What Does Hull a Strawberry Mean?

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strawberriesIf you Google hull it has SO many meanings. There’s hull of a ship, a slew of cities named Hull, various math terms involve Hull, and there’s even a University of Hull. For some reason though hull also makes me think of hauling a truck but that has more to do with how certain people pronounce the word.

Recently, I came across a recipe that required me to hull a strawberry. Hulling a strawberry might also come in handy with my Fruit Pizza Recipe. The first thought that came to my mind was that it has to mean to take off the stem. That’s the obvious guess, right? Nobody eats the stems and leaves unless you’re my bunny Thumper.

In order to hull a strawberry I would first suggest that you rinse off your strawberries in a strainer. You never know what is on them and who has been handling them.

I then remove the leafy part of the strawberry with my fingers. I find it easier to remove the leaves first rather than trying to cut the whole part out (this allows me to see the stem area better).

Next take a knife and angle it inward toward the strawberry’s center. Gentle cut the stem area at an inward angle while turning the strawberry to complete a circle. At the end you should have a cone shaped piece of strawberry that you can remove. And that is hulling a strawberry! What fruits do you skin? Do you use a corer for things like an apple?

hulled strawberry


Krystle Cook – the creator of Home Jobs by MOM – put her psychology degree on a shelf and dived into a pile of diapers and dishes instead. She is a wife and mother to two rambunctious boys, sweating it out in her Texas hometown. She loves cooking, DIY home projects, and family fun activities.


  1. Carolsue says:

    I have an apple corer thingy-do that you just push the apple down on and it makes nice little slices with no core. Don’t think it would work on a strawberry! 🙂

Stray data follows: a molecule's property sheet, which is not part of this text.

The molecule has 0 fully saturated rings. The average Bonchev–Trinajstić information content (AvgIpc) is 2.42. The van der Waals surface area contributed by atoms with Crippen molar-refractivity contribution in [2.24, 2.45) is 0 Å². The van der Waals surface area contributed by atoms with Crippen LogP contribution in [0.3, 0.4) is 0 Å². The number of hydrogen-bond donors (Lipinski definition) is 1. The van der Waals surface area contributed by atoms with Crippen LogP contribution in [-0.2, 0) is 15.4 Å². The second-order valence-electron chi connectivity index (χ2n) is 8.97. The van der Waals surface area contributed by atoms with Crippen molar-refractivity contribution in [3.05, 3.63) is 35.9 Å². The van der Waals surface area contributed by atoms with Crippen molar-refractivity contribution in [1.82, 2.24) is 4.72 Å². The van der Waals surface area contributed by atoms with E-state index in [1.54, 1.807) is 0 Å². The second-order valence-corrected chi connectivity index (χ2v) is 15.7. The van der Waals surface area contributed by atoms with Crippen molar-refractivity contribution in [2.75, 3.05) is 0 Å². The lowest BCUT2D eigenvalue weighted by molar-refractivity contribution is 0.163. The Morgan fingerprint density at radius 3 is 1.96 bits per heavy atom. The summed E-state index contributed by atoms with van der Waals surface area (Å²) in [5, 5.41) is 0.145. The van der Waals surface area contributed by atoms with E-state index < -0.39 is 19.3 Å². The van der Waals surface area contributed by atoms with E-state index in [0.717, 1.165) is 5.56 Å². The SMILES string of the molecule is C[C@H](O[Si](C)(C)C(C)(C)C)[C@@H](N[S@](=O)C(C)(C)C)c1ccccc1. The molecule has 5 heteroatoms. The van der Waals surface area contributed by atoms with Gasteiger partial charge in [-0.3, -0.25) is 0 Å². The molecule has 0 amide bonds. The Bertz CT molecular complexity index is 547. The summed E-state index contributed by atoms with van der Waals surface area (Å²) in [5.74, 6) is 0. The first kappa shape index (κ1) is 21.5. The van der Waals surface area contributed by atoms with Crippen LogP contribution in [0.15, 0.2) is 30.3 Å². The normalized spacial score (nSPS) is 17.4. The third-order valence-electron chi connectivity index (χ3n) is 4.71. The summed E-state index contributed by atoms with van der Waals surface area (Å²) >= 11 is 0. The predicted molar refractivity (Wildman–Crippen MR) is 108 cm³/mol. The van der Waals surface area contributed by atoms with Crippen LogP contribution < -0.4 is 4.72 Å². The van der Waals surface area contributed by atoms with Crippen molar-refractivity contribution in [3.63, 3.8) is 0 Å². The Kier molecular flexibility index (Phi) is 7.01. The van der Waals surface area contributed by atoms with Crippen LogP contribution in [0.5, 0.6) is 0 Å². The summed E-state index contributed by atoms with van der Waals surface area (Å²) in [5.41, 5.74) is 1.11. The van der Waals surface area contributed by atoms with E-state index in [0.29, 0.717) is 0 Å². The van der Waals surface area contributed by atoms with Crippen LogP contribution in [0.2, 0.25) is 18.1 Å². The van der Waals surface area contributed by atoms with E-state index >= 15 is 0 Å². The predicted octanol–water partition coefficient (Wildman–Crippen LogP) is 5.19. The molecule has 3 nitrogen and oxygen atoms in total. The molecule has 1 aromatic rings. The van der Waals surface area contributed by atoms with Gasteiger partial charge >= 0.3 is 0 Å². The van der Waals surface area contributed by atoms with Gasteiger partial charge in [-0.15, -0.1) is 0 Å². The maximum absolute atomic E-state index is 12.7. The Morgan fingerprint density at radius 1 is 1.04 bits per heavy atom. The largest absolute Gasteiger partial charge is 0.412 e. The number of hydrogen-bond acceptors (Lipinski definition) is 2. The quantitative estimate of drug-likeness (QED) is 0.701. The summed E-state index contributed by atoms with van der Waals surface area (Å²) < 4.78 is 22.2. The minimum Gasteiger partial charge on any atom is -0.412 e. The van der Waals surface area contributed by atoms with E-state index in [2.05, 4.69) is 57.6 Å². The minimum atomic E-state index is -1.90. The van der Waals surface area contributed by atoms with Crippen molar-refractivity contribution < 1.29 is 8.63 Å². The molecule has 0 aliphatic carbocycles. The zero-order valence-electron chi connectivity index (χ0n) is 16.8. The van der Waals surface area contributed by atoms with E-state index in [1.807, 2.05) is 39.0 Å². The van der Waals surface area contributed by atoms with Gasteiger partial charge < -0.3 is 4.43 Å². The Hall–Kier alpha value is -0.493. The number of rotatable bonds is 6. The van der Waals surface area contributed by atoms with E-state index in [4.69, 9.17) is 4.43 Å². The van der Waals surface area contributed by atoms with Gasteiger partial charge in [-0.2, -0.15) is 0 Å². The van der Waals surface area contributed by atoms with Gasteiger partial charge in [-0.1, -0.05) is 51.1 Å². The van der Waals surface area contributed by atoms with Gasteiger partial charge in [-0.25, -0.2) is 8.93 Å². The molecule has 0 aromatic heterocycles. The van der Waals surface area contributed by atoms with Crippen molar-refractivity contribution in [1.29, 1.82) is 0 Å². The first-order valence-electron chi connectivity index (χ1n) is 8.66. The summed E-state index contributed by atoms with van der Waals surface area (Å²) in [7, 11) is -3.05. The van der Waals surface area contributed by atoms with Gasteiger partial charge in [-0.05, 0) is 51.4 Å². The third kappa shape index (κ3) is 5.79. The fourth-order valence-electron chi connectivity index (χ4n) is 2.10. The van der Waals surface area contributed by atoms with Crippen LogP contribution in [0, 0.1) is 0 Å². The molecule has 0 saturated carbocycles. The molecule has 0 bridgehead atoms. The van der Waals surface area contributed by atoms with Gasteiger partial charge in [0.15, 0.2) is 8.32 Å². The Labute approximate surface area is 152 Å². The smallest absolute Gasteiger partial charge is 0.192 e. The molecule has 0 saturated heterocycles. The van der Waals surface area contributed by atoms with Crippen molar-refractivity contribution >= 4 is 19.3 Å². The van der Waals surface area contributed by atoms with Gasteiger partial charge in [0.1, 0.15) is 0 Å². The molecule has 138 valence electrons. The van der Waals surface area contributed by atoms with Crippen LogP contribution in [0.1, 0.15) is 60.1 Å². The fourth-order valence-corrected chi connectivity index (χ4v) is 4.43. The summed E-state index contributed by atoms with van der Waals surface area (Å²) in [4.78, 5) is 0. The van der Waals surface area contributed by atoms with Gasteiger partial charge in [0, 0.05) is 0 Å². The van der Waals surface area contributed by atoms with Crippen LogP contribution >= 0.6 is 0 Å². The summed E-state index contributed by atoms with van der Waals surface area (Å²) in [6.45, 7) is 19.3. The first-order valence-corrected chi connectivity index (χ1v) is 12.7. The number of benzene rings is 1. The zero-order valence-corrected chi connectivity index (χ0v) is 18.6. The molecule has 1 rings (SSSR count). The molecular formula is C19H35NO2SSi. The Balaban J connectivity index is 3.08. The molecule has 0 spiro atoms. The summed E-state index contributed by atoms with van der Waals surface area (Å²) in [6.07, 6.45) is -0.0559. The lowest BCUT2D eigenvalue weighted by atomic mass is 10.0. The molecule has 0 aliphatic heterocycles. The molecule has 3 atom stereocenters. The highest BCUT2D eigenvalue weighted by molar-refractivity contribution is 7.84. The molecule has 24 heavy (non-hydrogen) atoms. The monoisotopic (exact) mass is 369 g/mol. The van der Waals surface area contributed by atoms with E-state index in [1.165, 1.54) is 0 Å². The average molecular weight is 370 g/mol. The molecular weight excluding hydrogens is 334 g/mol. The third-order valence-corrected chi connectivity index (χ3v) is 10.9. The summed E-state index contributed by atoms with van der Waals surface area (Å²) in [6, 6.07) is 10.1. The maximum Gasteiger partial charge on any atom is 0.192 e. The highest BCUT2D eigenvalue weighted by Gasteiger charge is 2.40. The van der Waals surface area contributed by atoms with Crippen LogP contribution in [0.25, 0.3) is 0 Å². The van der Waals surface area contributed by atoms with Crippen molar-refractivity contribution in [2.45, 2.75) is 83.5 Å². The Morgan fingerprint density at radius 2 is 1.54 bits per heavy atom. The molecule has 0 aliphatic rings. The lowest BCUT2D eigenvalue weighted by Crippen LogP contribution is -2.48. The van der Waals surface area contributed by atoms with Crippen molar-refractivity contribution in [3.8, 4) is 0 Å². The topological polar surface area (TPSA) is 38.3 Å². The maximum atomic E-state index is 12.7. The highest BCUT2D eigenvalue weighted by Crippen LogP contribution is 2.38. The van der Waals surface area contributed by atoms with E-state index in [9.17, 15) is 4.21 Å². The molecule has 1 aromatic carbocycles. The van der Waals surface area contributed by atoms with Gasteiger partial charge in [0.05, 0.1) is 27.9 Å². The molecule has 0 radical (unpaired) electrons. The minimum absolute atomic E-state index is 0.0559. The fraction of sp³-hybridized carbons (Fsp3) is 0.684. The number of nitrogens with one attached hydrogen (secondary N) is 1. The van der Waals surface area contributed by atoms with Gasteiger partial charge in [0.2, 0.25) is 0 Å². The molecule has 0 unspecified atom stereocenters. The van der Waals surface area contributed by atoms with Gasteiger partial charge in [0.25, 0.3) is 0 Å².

Digicats {at} Sbcglobal {dot} Net

  2. judy gregory says:

    the easiest way i found to hull a strawberry is with a small spoon. leaves and stems all at the same time. if you have a grapefruit spoon even better

  3. I am hoping to be hulling quite a few strawberries to make freezer jam pretty soon, if I can find a good deal on some strawberries.
    When canning and drying apples and pears. I use a melon baller to remove the core and the blossom end of the apple and pear after cutting it in half. Seems to work really well when I am doing a lot of them, saves me some time.

    • I’d love to try to make a jam. Is it hard? And does it last a while? I don’t eat a lot of it.

    • If you want to make strawberry freezer jam, I would suggest buying a box of sure jell pectin at the store find it with the canning items. The freezer jam recipe inside has always turned out well for me. If you want a lower sugar jam purchase the sure jell in the pink box low sugar type. Then to make the jam just follow the directions. Measure sugar and prepare berries(cut berries and crush with a potato masher) mix sugar with berries and let sit. Mix Sure Jell with water boil a minute, mix Sure Jell with the berries stir 3 minutes pour into freezer containers. Let sit for 24 hours on counter then place in freezer. Will keep about a year in the freezer if they last that long. I will be making some soon. I just canned some rhubarb jam last night.